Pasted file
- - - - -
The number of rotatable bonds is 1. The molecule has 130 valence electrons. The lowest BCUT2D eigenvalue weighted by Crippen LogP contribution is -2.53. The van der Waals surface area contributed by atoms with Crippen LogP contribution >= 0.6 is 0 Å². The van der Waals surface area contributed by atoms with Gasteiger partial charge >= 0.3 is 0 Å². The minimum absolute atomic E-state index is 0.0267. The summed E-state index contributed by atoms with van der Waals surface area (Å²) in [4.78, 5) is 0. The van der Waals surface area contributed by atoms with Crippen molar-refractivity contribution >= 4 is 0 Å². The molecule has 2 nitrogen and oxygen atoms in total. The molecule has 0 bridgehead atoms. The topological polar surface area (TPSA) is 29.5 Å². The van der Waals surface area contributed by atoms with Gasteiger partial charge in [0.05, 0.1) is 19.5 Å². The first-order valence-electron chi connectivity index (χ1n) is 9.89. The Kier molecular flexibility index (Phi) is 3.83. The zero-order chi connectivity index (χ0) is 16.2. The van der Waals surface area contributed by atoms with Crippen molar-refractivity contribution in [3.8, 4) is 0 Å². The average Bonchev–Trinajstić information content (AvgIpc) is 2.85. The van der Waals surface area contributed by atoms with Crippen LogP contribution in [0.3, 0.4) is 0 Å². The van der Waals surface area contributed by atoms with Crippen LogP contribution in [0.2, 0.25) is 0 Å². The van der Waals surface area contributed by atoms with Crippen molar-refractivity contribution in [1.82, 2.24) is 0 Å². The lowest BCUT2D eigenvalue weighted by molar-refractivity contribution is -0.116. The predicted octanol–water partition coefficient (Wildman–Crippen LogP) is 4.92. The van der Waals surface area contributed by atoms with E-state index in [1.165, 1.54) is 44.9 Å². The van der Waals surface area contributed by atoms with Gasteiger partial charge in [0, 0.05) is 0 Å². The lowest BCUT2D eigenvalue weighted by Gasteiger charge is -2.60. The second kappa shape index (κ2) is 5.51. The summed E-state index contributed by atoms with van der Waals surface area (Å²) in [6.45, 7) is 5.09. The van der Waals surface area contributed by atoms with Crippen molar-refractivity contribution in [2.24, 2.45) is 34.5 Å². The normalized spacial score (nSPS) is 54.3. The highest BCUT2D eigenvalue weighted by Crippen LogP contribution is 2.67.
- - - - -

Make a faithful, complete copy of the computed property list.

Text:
The number of rotatable bonds is 1. The molecule has 130 valence electrons. The lowest BCUT2D eigenvalue weighted by Crippen LogP contribution is -2.53. The van der Waals surface area contributed by atoms with Crippen LogP contribution >= 0.6 is 0 Å². The van der Waals surface area contributed by atoms with Gasteiger partial charge >= 0.3 is 0 Å². The minimum absolute atomic E-state index is 0.0267. The summed E-state index contributed by atoms with van der Waals surface area (Å²) in [4.78, 5) is 0. The van der Waals surface area contributed by atoms with Crippen molar-refractivity contribution >= 4 is 0 Å². The molecule has 2 nitrogen and oxygen atoms in total. The molecule has 0 bridgehead atoms. The topological polar surface area (TPSA) is 29.5 Å². The van der Waals surface area contributed by atoms with Gasteiger partial charge in [0.05, 0.1) is 19.5 Å². The first-order valence-electron chi connectivity index (χ1n) is 9.89. The Kier molecular flexibility index (Phi) is 3.83. The zero-order chi connectivity index (χ0) is 16.2. The van der Waals surface area contributed by atoms with Crippen molar-refractivity contribution in [3.8, 4) is 0 Å². The average Bonchev–Trinajstić information content (AvgIpc) is 2.85. The van der Waals surface area contributed by atoms with Crippen LogP contribution in [0.3, 0.4) is 0 Å². The van der Waals surface area contributed by atoms with Crippen LogP contribution in [0.2, 0.25) is 0 Å². The van der Waals surface area contributed by atoms with Crippen molar-refractivity contribution in [1.82, 2.24) is 0 Å². The lowest BCUT2D eigenvalue weighted by molar-refractivity contribution is -0.116. The predicted octanol–water partition coefficient (Wildman–Crippen LogP) is 4.92. The van der Waals surface area contributed by atoms with E-state index in [1.165, 1.54) is 44.9 Å². The van der Waals surface area contributed by atoms with Gasteiger partial charge in [0, 0.05) is 0 Å². The lowest BCUT2D eigenvalue weighted by Gasteiger charge is -2.60. The second kappa shape index (κ2) is 5.51. The summed E-state index contributed by atoms with van der Waals surface area (Å²) in [6.45, 7) is 5.09. The van der Waals surface area contributed by atoms with Crippen molar-refractivity contribution in [2.24, 2.45) is 34.5 Å². The normalized spacial score (nSPS) is 54.3. The highest BCUT2D eigenvalue weighted by Crippen LogP contribution is 2.67.